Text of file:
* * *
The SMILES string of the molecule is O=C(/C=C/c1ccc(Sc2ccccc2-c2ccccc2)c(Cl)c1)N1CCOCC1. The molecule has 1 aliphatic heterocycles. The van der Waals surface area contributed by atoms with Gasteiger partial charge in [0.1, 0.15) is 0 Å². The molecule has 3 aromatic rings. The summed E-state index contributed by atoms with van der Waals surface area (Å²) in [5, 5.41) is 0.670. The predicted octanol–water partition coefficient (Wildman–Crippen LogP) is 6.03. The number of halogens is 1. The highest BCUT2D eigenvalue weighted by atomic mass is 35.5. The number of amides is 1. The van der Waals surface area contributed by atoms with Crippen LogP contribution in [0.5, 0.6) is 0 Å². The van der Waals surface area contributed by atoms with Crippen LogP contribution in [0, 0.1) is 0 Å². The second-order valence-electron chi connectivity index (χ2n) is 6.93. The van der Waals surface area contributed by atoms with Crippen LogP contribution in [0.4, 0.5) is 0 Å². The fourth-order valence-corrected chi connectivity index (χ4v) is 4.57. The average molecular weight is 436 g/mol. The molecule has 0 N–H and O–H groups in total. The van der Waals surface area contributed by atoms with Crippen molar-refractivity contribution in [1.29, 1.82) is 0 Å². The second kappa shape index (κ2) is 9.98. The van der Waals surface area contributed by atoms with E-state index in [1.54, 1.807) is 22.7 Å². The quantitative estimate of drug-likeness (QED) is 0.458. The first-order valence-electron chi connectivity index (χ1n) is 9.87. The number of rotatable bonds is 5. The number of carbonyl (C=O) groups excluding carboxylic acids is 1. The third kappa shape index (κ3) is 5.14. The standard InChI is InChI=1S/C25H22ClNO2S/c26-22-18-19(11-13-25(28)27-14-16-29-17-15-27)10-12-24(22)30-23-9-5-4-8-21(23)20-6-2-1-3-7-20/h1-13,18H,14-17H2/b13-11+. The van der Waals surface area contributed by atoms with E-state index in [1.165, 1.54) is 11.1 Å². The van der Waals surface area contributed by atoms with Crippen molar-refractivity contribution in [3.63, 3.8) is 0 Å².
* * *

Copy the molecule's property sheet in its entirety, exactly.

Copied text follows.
The SMILES string of the molecule is O=C(/C=C/c1ccc(Sc2ccccc2-c2ccccc2)c(Cl)c1)N1CCOCC1. The molecule has 1 aliphatic heterocycles. The van der Waals surface area contributed by atoms with Gasteiger partial charge in [0.1, 0.15) is 0 Å². The molecule has 3 aromatic rings. The summed E-state index contributed by atoms with van der Waals surface area (Å²) in [5, 5.41) is 0.670. The predicted octanol–water partition coefficient (Wildman–Crippen LogP) is 6.03. The number of halogens is 1. The highest BCUT2D eigenvalue weighted by atomic mass is 35.5. The number of amides is 1. The van der Waals surface area contributed by atoms with Crippen LogP contribution in [0.5, 0.6) is 0 Å². The van der Waals surface area contributed by atoms with Crippen LogP contribution in [0, 0.1) is 0 Å². The second-order valence-electron chi connectivity index (χ2n) is 6.93. The van der Waals surface area contributed by atoms with Crippen LogP contribution in [0.4, 0.5) is 0 Å². The fourth-order valence-corrected chi connectivity index (χ4v) is 4.57. The average molecular weight is 436 g/mol. The molecule has 0 N–H and O–H groups in total. The van der Waals surface area contributed by atoms with Crippen molar-refractivity contribution in [1.29, 1.82) is 0 Å². The second kappa shape index (κ2) is 9.98. The van der Waals surface area contributed by atoms with E-state index in [1.54, 1.807) is 22.7 Å². The quantitative estimate of drug-likeness (QED) is 0.458. The first-order valence-electron chi connectivity index (χ1n) is 9.87. The number of rotatable bonds is 5. The number of carbonyl (C=O) groups excluding carboxylic acids is 1. The third kappa shape index (κ3) is 5.14. The standard InChI is InChI=1S/C25H22ClNO2S/c26-22-18-19(11-13-25(28)27-14-16-29-17-15-27)10-12-24(22)30-23-9-5-4-8-21(23)20-6-2-1-3-7-20/h1-13,18H,14-17H2/b13-11+. The van der Waals surface area contributed by atoms with E-state index in [1.165, 1.54) is 11.1 Å². The van der Waals surface area contributed by atoms with Crippen molar-refractivity contribution in [3.63, 3.8) is 0 Å².